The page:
Imagine our excitement when Runaways producer Kim Fowley showed up at the Friday the 13th (of July 1984, at the Lhasa Club in Hollywood) premier of the film.  It was to be short lived however as it was clear Fowley had his own agenda for being there; he was clutching a suitcase he said was loaded with explosives. He threatened to blow up the building and kill us all. He came in tow with a large black woman dressed to the hilt in Jungle Jane drag clutching a spear, who he introduced as his body guard and a member of the "New Runaways" that he was forming at the time. Fowley was livid, insinuating we had ripped off his life story without actually not even seeing the film. He threatened that Joan Jett and Sandy West would kick our asses, after the fact that he had parted ways less than amicably with The Runaways years before. It was just like a Scooby-Doo episode. A creepy old man was trying to scare a bunch of kids, but he only amused them. We named a character in the sequel Lovedolls Superstar after him (Slim Crowley), played by Bob Moss (who was featured in The Ramones I Want To Be Sedated video, and in a Got Milk? TV ad, both times playing a doctor.)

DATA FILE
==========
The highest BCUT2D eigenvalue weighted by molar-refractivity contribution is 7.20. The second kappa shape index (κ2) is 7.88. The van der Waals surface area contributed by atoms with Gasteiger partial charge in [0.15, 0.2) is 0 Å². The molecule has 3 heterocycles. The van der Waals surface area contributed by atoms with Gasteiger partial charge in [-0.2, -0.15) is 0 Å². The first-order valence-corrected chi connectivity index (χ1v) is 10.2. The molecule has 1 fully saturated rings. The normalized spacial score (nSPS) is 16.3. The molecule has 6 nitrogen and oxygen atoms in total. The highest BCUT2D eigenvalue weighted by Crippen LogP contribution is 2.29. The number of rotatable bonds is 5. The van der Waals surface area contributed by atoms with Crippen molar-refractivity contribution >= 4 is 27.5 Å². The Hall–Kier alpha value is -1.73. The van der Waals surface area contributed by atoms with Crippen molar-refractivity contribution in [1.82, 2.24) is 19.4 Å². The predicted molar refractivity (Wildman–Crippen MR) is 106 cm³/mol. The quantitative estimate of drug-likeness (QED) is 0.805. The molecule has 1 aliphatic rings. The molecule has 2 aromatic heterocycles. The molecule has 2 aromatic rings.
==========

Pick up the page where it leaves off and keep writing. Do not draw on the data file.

I suppose it didn't help that we had actual Runaways songs dubbed in the film during the live performances, which was obviously the first thing to go. I was a punk kid who made a no-budget Super-8 feature for fun with friends on weekends, what did I know about sync-rights?  In all actuality Fowley was probably trolling for a little publicity in The LA Weekly, which he got. “Kim Fowley was seen throwing a huge stink fit at the premier of Desperate Teenage Runaways. All this over a Super-8 film with a budget less than a power meal at Spago.” Wrote Craig Lee (his former band The Bags have a song in the film.) After making the mistake of giving Fowley my phone number, I decided a title change was in order as he was threatening litigation, amongst other things. I'm very glad I complied; after all, it was the story of the rise and fall of The Lovedolls. I couldn't imagine the film being titled anything else. Thanks Kim! I suppose Fowley could have seen a lot of himself in Steven McDonald's tour-de-force performance as the conniving record magnate Johnny Tramaine. Steve's acting ability was apparent to me right away.  The way he was able to get into his character was remarkable for a 15 year old first time actor.